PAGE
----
“After all we’ve gone through in this argument, and the only reason that you came onto this site to comment, you have the gall to question who’s standing in our way? Go look in a mirror.”

      So I closed denied your permit to build your new Church? You make a mockery of Orthodox Christians to whom this happens daily when you come and play the victim card. For many of my own Brothers and Sisters in Christ, this is a daily reality. The Patriarch of Antioch’s own brother has been *kidnapped*, probably killed… So don’t come over all “victim” on me, it doesn’t suit you at all.

      Still, Thomas, tiresome though you have found this, at least we’ve established that you do not support the pagan-inspired Golden Dawn and other Neo Nazi groups. That’s a good thing. I won’t be a bore and ask you, as an exercise, to point out why their teachings are antithetical to the Orthodox Christian Phronema (A Greek word, meaning “Christian World View”).
      I won’t ask since I know when I’ve already tested patience – It could easily fill a Masters level thesis at divinity school.

      But it’s a start, and good to hear you are educating others in your organisation about the dangers of the Neo-Nazis in their various guises. I’m impressed to hear – it won’t be easy, it’s far easier to cling to ideologies and concepts.
      So, I offer, for your edification, a quote from St Gregory of Nyssa, one of our Orthodox Church Fathers from the great Patristic age:

      “Concepts create idols; only wonder comprehends anything. People kill one another over idols. Wonder makes us fall to our knees.”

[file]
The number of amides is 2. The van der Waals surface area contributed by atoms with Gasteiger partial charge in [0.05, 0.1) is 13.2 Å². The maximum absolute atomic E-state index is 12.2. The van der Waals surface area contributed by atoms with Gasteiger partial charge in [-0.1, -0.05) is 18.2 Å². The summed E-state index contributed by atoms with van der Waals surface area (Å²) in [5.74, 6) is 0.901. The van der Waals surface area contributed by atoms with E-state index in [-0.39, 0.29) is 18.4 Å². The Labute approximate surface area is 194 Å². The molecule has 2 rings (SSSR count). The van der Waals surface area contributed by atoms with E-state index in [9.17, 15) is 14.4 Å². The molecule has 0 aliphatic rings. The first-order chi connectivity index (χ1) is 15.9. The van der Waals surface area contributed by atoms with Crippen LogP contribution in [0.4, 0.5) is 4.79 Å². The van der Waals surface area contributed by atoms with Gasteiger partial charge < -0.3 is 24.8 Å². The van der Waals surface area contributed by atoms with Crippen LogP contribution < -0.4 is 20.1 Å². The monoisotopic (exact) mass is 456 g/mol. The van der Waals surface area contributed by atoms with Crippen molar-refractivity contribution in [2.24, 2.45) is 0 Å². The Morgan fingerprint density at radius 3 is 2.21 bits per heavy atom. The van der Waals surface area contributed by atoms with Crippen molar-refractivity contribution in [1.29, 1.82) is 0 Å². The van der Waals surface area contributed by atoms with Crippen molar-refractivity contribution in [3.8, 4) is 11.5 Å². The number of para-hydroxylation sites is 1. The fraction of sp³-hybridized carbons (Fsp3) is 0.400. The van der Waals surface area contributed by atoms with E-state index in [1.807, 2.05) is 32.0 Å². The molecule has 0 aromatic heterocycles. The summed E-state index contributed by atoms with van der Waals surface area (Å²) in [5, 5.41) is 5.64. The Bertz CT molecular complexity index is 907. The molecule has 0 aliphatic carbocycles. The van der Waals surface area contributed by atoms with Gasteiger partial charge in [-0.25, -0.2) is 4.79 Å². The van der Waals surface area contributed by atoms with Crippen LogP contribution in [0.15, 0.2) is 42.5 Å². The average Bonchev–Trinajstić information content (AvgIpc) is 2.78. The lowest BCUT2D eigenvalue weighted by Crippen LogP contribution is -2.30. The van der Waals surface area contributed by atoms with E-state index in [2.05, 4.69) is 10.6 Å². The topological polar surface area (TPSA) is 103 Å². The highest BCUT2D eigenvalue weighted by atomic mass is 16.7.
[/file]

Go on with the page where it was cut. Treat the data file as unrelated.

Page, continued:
Keep wondering,
      — Costa.

  • Kip

    Costa:

    Not sure why you are defending Slut Walk, unless it is simply a stubborn desire to gainsay anything said by anyone on this website. This is a group that encourages women to take on an “anything goes” approach to sexuality and to flaunt their bodies as some kind of right. People associated with them have been doing things like stripping their clothes and relieving themselves in the street. They are of the same spirit as “Pussy Riot”, the Satanist group in Russia which was doing stripteases in a church. I realize the Orthodox have a reputation for leftism but I cannot think even they would support that as Putin threw them in jail for this. Now that I have explained it to you I’m sure you will no longer defend them.

    Regarding Golden Dawn: 80 priests have condemned it? Big whoop, I can find 100 priests that support abortion, homosexuality, illegal immigration, and any other number of left-wing causes. Greece, like most of Europe and America, is in the grip of Jewish supremacists. The fact that you hurl prejudiced insults while Golden Dawn tries to prevent the takeover of Greece by Africans, Pakistanis, and other Muslims says much more about you and the priests who have condemned it than it does to testify about any evil committed by Golden Dawn.

    The whole world has much to fear from Zionism (by the way, why is there such a thing as a “European Jewish Congress”? Where is the “Chinese African Congress”? Why do Jews need any influence in Europe?) than it does any “neo nazis”. I’m sure if you open your eyes you will see where the real evil is coming from.


By: Thomas Buhls